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The Bigelow Expandable Activity Module was inflated last week, and now crew members have entered for the first time, to take air samples.
OUT OF THIS WORLD | What's Up In Space - a weekly look at the biggest news coming down to Earth from space

Three ways BEAM is set to expand our future in space


Scott Sutherland
Meteorologist/Science Writer

Tuesday, June 7, 2016, 12:37 PM - Space Station crew members Jeff Williams and Oleg Skripochka cracked the seal on the orbiting science lab's newest addition on Monday. Here's three amazing facts about how BEAM is expected to influence humanity's future in space.

A little over a week ago, NASA fully deployed the Bigelow Expandable Activity Module, or BEAM - the latest component to be added to the International Space Station. As of Monday, June 6, the crew opened up the module, in order to collect an air sample.

According to NASA, "Williams entered BEAM and checked sensors, installed air ducts and reported back to Earth that it was in pristine condition."

With things being so-far-so-good with this new station module, here's what its successful deployment might mean for our future in space.

It may become the next "out of this world" vacation destination

The crew is going to spend the next two years testing BEAM, to ensure that it maintains its integrity and adequately protects against space radiation, but Bigelow Aerospace, the manufacturer of the module, already has high hopes for it.

"Our hope is that NASA would be the primary customer for that structure, and that we would be given permission to commercialize and, essentially, we would be time-sharing," Bigelow founder and president Robert Bigelow said during a press conference in April. "If we were flying a cargo mission, then we could accommodate an amateur astronaut or two. There are scenarios where it could be a week or two, and there are scenarios where it could be 45 days or 60 days."

The cost estimate for a stay in a BEAM module runs into the tens of millions of dollars, for the round trip to orbit and back and for renting part of the module itself. This is way out of your average person's vacation budget. However, as with all things, as usage goes up, price typically comes down.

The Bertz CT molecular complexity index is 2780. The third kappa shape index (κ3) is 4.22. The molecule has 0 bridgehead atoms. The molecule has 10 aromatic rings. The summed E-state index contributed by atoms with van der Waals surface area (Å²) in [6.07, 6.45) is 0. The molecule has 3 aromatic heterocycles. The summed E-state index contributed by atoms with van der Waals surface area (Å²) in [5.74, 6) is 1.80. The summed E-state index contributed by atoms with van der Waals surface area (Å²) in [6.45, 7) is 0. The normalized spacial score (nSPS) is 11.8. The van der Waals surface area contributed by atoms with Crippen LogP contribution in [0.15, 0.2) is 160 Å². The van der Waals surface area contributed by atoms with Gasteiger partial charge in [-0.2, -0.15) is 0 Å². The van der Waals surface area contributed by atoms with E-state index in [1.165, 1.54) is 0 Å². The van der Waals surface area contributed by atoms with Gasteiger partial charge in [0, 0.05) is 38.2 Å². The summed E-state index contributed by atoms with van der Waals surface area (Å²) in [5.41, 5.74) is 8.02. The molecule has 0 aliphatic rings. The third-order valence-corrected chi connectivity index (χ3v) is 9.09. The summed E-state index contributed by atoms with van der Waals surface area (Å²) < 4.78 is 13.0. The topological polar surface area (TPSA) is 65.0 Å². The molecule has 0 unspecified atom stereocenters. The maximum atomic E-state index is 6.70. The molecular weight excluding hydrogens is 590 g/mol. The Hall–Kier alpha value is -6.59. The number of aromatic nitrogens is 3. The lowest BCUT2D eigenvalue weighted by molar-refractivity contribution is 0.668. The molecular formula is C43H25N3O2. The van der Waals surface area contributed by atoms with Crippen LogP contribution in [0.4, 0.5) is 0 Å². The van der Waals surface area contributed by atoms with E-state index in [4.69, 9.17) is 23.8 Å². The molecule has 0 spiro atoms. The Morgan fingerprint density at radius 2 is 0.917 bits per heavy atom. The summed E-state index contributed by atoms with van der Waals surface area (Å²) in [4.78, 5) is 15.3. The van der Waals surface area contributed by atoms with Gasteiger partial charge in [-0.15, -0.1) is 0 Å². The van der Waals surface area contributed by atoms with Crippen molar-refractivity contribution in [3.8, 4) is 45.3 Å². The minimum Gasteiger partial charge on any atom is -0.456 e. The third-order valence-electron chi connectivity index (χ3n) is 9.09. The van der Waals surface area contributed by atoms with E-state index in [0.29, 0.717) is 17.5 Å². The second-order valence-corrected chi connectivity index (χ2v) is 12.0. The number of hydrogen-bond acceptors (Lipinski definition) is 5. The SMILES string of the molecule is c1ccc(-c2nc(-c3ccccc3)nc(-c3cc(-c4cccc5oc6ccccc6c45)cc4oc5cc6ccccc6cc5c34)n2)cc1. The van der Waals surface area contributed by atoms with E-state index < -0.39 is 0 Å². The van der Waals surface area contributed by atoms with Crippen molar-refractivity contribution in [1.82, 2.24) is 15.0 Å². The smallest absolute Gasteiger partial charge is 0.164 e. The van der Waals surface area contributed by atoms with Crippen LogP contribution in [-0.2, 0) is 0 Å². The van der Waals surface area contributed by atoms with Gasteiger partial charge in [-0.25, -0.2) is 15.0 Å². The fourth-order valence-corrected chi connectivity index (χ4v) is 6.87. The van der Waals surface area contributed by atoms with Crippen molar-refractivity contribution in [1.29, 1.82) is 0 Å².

Timelapse of BEAM's full expansion, on May 28, 2016. Credit: NASA TV

It could lead to the first commercial space station

Having a component attached to the International Space Station isn't Bigelow's only aspirations for space. They've been planning their own space station - the aptly-named Bigelow Next-Generation Commercial Space Station - since 2010.


Bigelow's station concept, based on the B330 expandable space habitat. Credit: Bigelow Aerospace


An interior schematic of the B330. Credit: Bigelow Aerospace

Actually seeing this plan move forward will apparently have to wait until SpaceX puts their Crew Dragon into service, in 2017. It would open up space to more industries, to take advantage of manufacturing techniques only available in microgravity, and to more people, expanding the profile of exactly who can go to space.

It would most certainly make colonizing the Moon and Mars easier

One of the limitations for sending humans to actually live on the Moon or Mars, for any length of time, is figuring out exactly where they're going to live once they get there.

Sending along large habitats would be difficult and fuel-intensive. Building habitats out of local materials overcomes this problem, but it takes time - time when the astronauts or colonists would be vulnerable to the environment.

With BEAM or Bigelow's other expandable habitats, they may have a "best of both worlds" solution. Several modules could be packed onto one rocket, possibly even the same one that launches the crew. These could be used by the crew as habitats during the days spent travelling to the Moon, or the six-month journey to Mars, then deflated for the landing and re-expanded for use as a base on the surface.


Concept model for a Bigelow lunar base. Credit: Bigelow Aerospace

Sources: NASA | NASA | Bigelow Aerospace | The Telegraph 

Watch Below: NASA "inflates" the Bigelow Expandable Activity Module, attached to the International Space Station.

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